It is my thought that our Library system should require users to present picture identification with a local address and such information goes into a data base. Such information/data would provide a clearer picture of the Evanston resident users of library services and help EPD in catching a few of the thugs who come to Evanston for access to our local services and residents.  Evanston citizens gave over 21 million dollars to build the downtown Library and this library facility can and should accommodate all Evanston residents’ needs:

    close the library branches…

  6. What books are checked out at EPL–Main and Branches

      A question I don’t think was asked or data provided is do we know what the distribution of books checked out at EACH Main and branche libraries.  E.g. maybe by category such as:

    Science, history, self-help, political, economic, literature [such as Twain, Hawthorne, Dickinson], etc. vrs. pop literature [such as romance novels, Jackie Collins].

    If citizens have a better idea of what the branches are supplying, they may be better able to determine the cost benefit.

    Also what is percent of patrons that are K-12 who go there independently—not taken along when parents visit for only their own purpose ?  Parents I know say their kids go to EPL-Main or Wilmette if they live on the northside.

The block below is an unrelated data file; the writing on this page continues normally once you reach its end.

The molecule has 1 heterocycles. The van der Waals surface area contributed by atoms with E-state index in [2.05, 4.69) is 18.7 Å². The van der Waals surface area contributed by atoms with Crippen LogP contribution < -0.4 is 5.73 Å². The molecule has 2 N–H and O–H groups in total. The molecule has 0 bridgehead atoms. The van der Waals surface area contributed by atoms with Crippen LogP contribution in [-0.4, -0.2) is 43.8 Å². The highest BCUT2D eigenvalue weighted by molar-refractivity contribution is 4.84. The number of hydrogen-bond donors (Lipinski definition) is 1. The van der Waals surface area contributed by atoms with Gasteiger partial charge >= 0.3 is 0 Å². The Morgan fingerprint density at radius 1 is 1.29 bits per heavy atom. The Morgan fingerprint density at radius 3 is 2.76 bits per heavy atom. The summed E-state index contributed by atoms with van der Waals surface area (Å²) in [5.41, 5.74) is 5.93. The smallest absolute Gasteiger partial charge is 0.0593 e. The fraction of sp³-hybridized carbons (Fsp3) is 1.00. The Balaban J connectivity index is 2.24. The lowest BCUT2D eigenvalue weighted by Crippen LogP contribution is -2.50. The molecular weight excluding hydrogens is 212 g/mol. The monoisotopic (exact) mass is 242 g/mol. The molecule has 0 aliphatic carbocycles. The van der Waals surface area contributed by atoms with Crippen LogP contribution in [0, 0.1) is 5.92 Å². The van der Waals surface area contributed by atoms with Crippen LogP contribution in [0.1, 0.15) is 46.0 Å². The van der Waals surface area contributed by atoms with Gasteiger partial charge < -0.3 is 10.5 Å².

7. Never ends

    as many commented before me here, where is the nuanced look at usage? 

    simply looking at the quoted circulation numbers tells us nothing.  we need to combine metrics of range and quantity of titles available (at the libraries itself or through library loan), range and frequency of titles checked out for all three locations, and put that up against the list of customers, frequency of visits and their address for proximity to visited branch/main.

    all this data should be captured and availble by using library card itself that you present when checking out, and would give a very clear view of how actual use stands up against perception of use, at least in terms of the BOOKS.  the other services available at the libraries would need their own seperate metrics by which to judge them.

    why is no one doing this?


  8. Students need for branch books—obviously none

    Several posts have asked about students need for the branches, how the librarians tutor the students as stated and how much the students use the branches as a study hall. The lack of response from the schools, branch administration or parents with knowledge about this has been deafening.
    The conclusion must be:
    1.       Branches don’t have books that the students need for research or school reading lists.
    2.       Schools have the materials for reading assignments and research that students need.
    3.       Branch librarians don’t help/tutor students with their homework or research [other than possibly pointing to location of books].
    4.       Schools have sufficient study hall time for students and students don’t go to the branches as a ‘study hall.’
    5.       Branches don’t have or want to release the book areas [science, history, math, etc.]  students or anyone else check out. Conclusion must be, as is evident by looking at the shelves, the branches don’t have anything close to ‘academic’ books anyone needs, and that most of the books checked out are romance [and such] fiction.